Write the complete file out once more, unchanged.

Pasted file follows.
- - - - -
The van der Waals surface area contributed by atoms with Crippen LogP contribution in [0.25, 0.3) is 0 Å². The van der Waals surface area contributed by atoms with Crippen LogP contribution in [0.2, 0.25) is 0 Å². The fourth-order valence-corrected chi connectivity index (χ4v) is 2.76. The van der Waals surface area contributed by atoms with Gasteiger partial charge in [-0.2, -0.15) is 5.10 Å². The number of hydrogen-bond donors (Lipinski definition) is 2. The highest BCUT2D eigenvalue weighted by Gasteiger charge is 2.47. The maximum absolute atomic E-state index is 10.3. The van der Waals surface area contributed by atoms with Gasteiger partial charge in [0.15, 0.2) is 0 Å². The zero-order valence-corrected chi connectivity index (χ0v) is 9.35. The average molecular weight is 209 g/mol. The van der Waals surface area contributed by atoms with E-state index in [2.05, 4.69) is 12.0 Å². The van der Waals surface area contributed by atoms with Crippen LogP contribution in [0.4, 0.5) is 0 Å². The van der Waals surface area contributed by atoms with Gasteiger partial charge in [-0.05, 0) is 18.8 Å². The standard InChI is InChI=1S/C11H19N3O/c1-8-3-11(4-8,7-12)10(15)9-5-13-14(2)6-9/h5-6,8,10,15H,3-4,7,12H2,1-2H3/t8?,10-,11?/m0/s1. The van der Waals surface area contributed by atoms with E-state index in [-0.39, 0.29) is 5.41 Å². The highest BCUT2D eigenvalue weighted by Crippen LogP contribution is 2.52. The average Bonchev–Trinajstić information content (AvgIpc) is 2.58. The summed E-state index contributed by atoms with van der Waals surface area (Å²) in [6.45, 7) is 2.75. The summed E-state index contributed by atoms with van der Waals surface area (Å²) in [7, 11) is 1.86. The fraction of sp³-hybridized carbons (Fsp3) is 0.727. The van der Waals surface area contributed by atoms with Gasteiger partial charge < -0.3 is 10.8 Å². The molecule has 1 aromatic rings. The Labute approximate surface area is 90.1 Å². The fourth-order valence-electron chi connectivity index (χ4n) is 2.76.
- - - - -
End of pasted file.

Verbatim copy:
The van der Waals surface area contributed by atoms with Crippen LogP contribution in [0.25, 0.3) is 0 Å². The van der Waals surface area contributed by atoms with Crippen LogP contribution in [0.2, 0.25) is 0 Å². The fourth-order valence-corrected chi connectivity index (χ4v) is 2.76. The van der Waals surface area contributed by atoms with Gasteiger partial charge in [-0.2, -0.15) is 5.10 Å². The number of hydrogen-bond donors (Lipinski definition) is 2. The highest BCUT2D eigenvalue weighted by Gasteiger charge is 2.47. The maximum absolute atomic E-state index is 10.3. The van der Waals surface area contributed by atoms with Gasteiger partial charge in [0.15, 0.2) is 0 Å². The zero-order valence-corrected chi connectivity index (χ0v) is 9.35. The average molecular weight is 209 g/mol. The van der Waals surface area contributed by atoms with E-state index in [2.05, 4.69) is 12.0 Å². The van der Waals surface area contributed by atoms with Crippen LogP contribution in [0.4, 0.5) is 0 Å². The van der Waals surface area contributed by atoms with Gasteiger partial charge in [-0.05, 0) is 18.8 Å². The standard InChI is InChI=1S/C11H19N3O/c1-8-3-11(4-8,7-12)10(15)9-5-13-14(2)6-9/h5-6,8,10,15H,3-4,7,12H2,1-2H3/t8?,10-,11?/m0/s1. The van der Waals surface area contributed by atoms with E-state index in [-0.39, 0.29) is 5.41 Å². The highest BCUT2D eigenvalue weighted by Crippen LogP contribution is 2.52. The average Bonchev–Trinajstić information content (AvgIpc) is 2.58. The summed E-state index contributed by atoms with van der Waals surface area (Å²) in [6.45, 7) is 2.75. The summed E-state index contributed by atoms with van der Waals surface area (Å²) in [7, 11) is 1.86. The fraction of sp³-hybridized carbons (Fsp3) is 0.727. The van der Waals surface area contributed by atoms with Gasteiger partial charge < -0.3 is 10.8 Å². The molecule has 1 aromatic rings. The Labute approximate surface area is 90.1 Å². The fourth-order valence-electron chi connectivity index (χ4n) is 2.76.